European Settlement on Aboriginal Land
Aboriginals have always had a strong link between them and the land with the belief of the Dreamtime and the art, symbols, rituals and totems that came with it - European Settlement on Aboriginal Land introduction. After the white settlement, the way in which aboriginals lived their everyday life took a dramatic turn. It had affected their culture for many generations with a disconnection with the land to them. Captain cook arrived to Australia in 1770 and it was believed that there was at least 750 000 Aborigines living in 600 different tribes in Australia.
Aboriginal people formed their own way of living with their isolation of external influences with dreamtime, their religious and spiritual belief. The Aboriginal people believed in terra nullius (meaning ‘land belonging to no one’) and soon after, the Europeans took away terra nullius and claimed to own the land. The European colonial governments started to grant, lease and sell land to white settlers and made money from it. Sacred sites, hunting grounds and food supplies of the Aboriginal people were taken away from them as the European settlers used the land for farming and houses for them to live.
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They did not understand the importance of the land to the Aboriginies due to the nomadic lifestyle they live. Due to the dispossession of the Indigenous from their land, the population dramatically declined. Aboriginal people not only died because of their lack of land but because of violent arguments about land rights as well as malnourishment. Aboriginal people had no access to clean water or their traditional food leading them to consume food that they were not used to.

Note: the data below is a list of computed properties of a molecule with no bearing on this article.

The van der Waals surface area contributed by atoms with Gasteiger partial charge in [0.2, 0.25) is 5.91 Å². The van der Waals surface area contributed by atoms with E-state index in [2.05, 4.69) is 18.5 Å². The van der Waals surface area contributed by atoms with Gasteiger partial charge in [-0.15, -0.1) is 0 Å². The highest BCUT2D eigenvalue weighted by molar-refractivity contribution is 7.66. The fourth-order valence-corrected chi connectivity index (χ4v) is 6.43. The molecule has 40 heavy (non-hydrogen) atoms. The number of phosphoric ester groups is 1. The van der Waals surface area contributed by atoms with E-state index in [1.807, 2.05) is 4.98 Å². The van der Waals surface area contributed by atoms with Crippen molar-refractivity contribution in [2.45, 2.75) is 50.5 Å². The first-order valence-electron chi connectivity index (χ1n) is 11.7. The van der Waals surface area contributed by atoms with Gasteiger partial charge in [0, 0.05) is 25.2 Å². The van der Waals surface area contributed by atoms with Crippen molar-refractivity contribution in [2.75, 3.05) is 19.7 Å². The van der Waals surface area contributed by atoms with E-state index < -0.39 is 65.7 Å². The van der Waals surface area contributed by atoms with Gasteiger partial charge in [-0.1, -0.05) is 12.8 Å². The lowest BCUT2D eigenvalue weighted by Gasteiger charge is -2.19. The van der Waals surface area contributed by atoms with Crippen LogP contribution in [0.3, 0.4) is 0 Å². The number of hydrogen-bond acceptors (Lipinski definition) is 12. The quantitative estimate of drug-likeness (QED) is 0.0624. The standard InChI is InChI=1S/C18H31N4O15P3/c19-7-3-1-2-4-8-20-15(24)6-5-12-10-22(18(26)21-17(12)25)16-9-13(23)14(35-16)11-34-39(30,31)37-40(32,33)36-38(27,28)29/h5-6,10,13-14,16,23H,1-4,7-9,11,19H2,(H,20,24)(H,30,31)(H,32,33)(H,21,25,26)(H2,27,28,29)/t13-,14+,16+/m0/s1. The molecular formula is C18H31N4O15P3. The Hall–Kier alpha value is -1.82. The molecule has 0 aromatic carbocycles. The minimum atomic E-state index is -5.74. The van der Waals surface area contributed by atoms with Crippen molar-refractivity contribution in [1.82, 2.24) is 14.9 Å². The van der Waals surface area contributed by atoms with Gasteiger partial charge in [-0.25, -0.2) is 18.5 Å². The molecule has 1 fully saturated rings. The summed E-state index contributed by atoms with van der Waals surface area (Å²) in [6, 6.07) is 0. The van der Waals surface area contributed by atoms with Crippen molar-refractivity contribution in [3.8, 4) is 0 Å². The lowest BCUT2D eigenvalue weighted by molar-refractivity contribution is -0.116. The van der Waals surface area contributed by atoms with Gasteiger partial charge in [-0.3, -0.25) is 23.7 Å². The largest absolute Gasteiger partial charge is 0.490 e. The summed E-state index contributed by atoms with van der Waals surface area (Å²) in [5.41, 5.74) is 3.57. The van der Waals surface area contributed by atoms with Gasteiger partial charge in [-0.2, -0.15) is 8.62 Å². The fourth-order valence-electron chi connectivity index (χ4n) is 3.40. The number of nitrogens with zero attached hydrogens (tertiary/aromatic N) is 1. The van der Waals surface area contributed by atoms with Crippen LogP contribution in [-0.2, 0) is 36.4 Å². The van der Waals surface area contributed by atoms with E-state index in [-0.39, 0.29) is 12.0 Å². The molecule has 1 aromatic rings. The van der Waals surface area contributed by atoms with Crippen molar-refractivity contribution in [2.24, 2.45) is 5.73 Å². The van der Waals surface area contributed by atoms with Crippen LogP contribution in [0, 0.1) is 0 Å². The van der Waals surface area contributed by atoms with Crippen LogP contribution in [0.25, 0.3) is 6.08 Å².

In addition, the Europeans had brought in many diseases and illnesses into the country that the Indigenous peoples had never been exposed to. The Aboriginal people had no immunity to these diseases and they quickly died from things such as influenza. Aboriginal people were forced into government reserves and church run missions where they would live and stay. They were separated from their families and were forbidden from speaking in their language. This had lasted for years and as a result, people lost their culture, language and land.
Once the reserves and missions were full, they had no choice but to close it and the Aboriginal people were forced to live on the outskirts of the cities or in public housing. This was part of the protection policy where the European settlers believed that they were helping the Aboriginal people by showing them the ‘correct’ way to live. The effect of the white settlement towards the Aboriginal people and their land created horrible impacts leaving generations of Indigenous devastated. Their extremely strong connection to the land was lost as they were forced around by the European settlers.